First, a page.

Anaheim Found in Violation of Angel Stadium Sale

By Vanessa Serna
Vanessa Serna
Vanessa Serna
Vanessa Serna is a California-based daily news reporter for The Epoch Times.
December 9, 2021 Updated: December 9, 2021

ANAHEIM, Calif.—The city of Anaheim is on a countdown of 60 days to fix its plans to sell and develop Angel’s Stadium after being found in violation by the state’s housing agency.

A notice of violation of the Land Surplus Act was filed by the state Department of Housing and Community Development (HCD) on Dec. 8, nearly a week after the city received advanced notice of the filing.

The Surplus Land Act declares that public land put up for sale must be made available for affordable housing developers to place a bid before others.

Anaheim failed to open the land to other bidders and agreed to sell the stadium to SRB Management, a development group owned by current Angels baseball team owner Arte Moreno, according to HCD Deputy Director of Housing Policy Development Megan Kirkeby.

Epoch Times Photo
Angel Stadium in Anaheim, Calif., on Sept. 16, 2020. (John Fredricks/The Epoch Times)

For $150 million, Anaheim City Council approved at a December 2019 meeting to move forward with the sale of the 150-acre land to SRB Management that would include the development of restaurants, shops, affordable housing units, and office space.

The violation comes after ongoing negotiations between Anaheim and HCD to address concerns over potential violations of the Surplus Land Act after receiving first notice in April 2021.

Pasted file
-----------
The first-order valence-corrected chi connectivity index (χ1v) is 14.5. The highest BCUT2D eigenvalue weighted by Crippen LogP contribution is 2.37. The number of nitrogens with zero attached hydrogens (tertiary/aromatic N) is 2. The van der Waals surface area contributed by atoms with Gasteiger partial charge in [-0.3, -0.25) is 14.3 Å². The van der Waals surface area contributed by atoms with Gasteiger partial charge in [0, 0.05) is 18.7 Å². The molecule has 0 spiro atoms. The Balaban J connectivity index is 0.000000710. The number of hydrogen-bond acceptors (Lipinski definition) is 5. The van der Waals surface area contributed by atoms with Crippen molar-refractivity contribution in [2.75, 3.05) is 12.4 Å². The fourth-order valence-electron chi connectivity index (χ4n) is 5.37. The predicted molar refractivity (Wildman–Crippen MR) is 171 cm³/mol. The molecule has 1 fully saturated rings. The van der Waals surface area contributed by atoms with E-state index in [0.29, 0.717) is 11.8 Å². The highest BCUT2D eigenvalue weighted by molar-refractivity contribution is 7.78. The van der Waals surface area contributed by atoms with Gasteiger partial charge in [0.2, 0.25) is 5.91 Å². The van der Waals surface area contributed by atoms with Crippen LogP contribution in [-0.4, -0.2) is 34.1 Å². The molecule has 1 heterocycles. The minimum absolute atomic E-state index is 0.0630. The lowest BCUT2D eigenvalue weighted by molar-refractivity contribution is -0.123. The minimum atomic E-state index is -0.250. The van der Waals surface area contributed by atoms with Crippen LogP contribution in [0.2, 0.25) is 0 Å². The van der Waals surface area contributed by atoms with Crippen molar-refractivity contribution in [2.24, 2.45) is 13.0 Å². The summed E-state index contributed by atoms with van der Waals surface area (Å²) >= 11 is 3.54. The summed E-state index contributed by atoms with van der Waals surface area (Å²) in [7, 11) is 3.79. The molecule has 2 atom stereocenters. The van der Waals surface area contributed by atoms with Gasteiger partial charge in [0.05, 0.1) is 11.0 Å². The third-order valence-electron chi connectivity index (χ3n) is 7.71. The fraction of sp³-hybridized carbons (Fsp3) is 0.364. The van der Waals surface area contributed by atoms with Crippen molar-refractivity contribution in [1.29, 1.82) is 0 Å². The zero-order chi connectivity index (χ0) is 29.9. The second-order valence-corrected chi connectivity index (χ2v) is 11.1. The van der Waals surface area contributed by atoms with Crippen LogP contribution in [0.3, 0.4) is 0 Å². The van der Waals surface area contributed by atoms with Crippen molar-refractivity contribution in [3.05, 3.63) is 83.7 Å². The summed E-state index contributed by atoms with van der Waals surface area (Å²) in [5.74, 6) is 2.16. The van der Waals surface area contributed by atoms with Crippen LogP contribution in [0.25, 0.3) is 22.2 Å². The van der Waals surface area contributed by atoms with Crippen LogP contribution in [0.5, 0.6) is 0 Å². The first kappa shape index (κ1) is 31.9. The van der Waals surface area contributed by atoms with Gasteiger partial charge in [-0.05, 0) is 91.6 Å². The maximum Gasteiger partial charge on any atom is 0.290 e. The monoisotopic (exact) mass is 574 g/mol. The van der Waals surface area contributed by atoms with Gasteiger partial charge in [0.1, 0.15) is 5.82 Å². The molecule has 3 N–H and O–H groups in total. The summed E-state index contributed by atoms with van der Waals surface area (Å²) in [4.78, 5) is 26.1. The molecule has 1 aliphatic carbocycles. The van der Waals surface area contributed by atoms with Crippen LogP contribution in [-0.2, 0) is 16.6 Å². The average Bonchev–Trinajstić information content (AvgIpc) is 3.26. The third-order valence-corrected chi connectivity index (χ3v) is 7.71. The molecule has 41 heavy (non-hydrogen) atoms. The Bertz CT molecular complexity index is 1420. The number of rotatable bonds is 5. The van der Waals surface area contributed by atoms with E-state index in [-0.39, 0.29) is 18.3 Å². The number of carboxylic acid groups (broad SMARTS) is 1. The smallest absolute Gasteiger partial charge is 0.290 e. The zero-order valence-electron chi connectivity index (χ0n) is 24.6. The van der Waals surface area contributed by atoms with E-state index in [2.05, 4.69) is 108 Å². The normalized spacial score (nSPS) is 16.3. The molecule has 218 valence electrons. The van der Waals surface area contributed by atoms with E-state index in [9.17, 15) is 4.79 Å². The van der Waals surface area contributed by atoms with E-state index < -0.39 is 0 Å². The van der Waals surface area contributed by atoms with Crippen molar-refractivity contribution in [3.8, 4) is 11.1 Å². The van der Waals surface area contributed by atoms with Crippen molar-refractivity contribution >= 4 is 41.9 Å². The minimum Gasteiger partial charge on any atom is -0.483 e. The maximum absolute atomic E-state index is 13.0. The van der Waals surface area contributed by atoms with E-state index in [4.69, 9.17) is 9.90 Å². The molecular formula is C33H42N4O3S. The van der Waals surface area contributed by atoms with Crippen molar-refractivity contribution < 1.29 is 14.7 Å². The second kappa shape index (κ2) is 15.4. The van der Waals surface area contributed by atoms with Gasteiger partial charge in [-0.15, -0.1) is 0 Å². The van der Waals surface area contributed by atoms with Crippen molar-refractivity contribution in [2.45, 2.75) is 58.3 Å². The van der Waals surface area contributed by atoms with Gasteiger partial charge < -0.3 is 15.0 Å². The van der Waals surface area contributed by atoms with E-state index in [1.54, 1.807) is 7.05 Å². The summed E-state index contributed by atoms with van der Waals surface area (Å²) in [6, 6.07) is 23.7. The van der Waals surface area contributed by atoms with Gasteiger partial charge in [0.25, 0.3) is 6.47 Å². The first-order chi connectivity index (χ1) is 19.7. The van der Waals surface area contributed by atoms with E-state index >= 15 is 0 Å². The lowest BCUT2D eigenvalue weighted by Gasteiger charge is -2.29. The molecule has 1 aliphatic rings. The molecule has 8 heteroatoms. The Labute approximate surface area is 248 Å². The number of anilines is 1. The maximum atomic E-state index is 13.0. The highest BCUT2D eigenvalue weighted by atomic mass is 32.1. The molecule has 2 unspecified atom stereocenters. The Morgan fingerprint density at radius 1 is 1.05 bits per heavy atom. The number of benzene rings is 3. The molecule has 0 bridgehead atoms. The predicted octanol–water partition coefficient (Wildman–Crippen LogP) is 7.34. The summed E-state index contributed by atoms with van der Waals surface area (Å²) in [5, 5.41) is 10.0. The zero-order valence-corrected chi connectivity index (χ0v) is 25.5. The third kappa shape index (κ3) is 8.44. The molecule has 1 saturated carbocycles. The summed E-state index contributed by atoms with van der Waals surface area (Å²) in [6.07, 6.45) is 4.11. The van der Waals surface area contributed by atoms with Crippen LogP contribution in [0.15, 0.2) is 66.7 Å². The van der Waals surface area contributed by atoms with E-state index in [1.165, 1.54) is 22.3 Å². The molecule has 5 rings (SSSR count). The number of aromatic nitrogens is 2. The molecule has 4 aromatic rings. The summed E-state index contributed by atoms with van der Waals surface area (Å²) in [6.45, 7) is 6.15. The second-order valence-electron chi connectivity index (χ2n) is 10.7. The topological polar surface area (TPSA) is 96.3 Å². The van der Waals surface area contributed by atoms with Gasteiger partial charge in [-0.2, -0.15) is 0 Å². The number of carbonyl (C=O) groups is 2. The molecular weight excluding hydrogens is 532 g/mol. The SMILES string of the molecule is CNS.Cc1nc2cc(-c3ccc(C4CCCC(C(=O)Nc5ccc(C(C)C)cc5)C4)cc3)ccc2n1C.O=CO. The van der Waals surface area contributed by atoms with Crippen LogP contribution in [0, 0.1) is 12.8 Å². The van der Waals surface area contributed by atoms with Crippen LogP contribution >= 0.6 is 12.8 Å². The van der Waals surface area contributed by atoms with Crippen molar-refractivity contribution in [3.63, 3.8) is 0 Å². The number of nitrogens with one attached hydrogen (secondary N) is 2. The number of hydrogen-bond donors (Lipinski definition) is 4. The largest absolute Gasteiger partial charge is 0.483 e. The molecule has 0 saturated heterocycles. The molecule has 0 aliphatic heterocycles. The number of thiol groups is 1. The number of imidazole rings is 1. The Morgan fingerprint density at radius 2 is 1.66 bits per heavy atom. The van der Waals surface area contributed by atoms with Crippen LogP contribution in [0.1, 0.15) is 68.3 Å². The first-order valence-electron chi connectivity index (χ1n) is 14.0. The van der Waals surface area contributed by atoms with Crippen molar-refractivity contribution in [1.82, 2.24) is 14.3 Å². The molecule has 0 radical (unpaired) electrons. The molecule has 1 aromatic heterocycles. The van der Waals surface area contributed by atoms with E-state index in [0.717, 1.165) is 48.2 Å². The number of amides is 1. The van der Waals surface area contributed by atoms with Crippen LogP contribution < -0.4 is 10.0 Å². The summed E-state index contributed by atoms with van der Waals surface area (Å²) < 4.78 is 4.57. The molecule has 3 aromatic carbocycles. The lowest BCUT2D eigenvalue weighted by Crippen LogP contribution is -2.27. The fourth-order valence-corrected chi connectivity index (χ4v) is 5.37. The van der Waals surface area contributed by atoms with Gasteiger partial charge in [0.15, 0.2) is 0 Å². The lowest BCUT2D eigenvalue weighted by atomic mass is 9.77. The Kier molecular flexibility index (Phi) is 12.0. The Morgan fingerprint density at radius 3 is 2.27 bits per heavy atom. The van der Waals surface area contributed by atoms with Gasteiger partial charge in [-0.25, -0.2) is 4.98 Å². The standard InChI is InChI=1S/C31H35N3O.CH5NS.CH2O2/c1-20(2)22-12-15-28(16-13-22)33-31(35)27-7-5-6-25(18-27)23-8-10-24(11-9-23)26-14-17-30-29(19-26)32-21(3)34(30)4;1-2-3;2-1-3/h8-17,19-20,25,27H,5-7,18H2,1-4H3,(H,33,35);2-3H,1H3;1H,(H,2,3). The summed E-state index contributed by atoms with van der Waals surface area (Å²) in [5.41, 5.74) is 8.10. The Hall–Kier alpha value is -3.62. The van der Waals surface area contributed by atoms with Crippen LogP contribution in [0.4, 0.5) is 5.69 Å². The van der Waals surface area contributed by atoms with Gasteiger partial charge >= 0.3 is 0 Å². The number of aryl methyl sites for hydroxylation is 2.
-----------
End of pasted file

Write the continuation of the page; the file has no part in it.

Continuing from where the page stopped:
“We’ve been engaging in those conversations with them for some time now,” Kirkeby told The Epoch Times. “Basically, their offer has just shown us we are in two separate universes here. That things are too far apart for us to delay sending a notice of violation any longer.”

The notice of violation stated that Anaheim failed to do three things:

  • declare the property as a land surplus or exempt surplus, meaning necessary for the city’s use;
  • provide a notice of property availability to prioritize bidding for affordable housing developers; and
  • provide HCD with a copy of the negotiations that did transpire and information on restrictions the property had.

Anaheim has 60 days to fix the violation by routes provided by the HCD.

According to Kirkeby, Anaheim can either declare land surplus and open the land for competitive bidding, or the city can set aside 80 percent or more of the land for affordable housing, with 40 percent of those units being available to lower-income households.

Anaheim and SRB Management proposed to HCD the possibility of increasing the number of affordable homes that will be made available at an earlier date if they are developed off-site across the city.

However, Kirkeby claimed building more affordable housing units off-site would not make the city in compliance with the Surplus Land Act for the 150-acre land sale.

Anaheim spokesman Mike Lyster said the city is disappointed with the ruling.

“We have always been aware of and complied with the Surplus Land Act as well as other parts of California law that cover the sale of government land,” Lyster told The Epoch Times. “We do not believe that our stadium site properly falls under the surplus land act.”